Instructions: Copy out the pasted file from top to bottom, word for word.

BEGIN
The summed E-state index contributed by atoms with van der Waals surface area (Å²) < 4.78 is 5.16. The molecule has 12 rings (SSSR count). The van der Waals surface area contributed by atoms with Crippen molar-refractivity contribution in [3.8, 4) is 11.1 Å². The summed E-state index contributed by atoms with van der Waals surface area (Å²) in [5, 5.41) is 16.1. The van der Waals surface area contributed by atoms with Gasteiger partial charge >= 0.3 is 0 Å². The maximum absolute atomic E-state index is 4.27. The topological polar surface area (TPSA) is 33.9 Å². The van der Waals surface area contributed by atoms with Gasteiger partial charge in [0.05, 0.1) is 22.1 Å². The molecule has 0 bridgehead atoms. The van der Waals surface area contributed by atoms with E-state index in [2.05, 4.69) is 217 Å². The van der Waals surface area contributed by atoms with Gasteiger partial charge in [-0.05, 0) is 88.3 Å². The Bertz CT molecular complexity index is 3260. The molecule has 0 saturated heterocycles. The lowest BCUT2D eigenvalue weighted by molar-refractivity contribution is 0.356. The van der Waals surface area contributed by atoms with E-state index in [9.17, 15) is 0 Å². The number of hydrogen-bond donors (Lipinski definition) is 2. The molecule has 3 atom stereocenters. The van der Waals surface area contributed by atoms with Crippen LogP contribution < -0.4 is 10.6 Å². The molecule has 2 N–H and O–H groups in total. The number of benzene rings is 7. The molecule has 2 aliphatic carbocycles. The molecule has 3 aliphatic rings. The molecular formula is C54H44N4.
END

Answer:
The summed E-state index contributed by atoms with van der Waals surface area (Å²) < 4.78 is 5.16. The molecule has 12 rings (SSSR count). The van der Waals surface area contributed by atoms with Crippen molar-refractivity contribution in [3.8, 4) is 11.1 Å². The summed E-state index contributed by atoms with van der Waals surface area (Å²) in [5, 5.41) is 16.1. The van der Waals surface area contributed by atoms with Gasteiger partial charge >= 0.3 is 0 Å². The maximum absolute atomic E-state index is 4.27. The topological polar surface area (TPSA) is 33.9 Å². The van der Waals surface area contributed by atoms with Gasteiger partial charge in [0.05, 0.1) is 22.1 Å². The molecule has 0 bridgehead atoms. The van der Waals surface area contributed by atoms with E-state index in [2.05, 4.69) is 217 Å². The van der Waals surface area contributed by atoms with Gasteiger partial charge in [-0.05, 0) is 88.3 Å². The Bertz CT molecular complexity index is 3260. The molecule has 0 saturated heterocycles. The lowest BCUT2D eigenvalue weighted by molar-refractivity contribution is 0.356. The van der Waals surface area contributed by atoms with E-state index in [9.17, 15) is 0 Å². The number of hydrogen-bond donors (Lipinski definition) is 2. The molecule has 3 atom stereocenters. The van der Waals surface area contributed by atoms with Crippen LogP contribution < -0.4 is 10.6 Å². The molecule has 2 N–H and O–H groups in total. The number of benzene rings is 7. The molecule has 2 aliphatic carbocycles. The molecule has 3 aliphatic rings. The molecular formula is C54H44N4.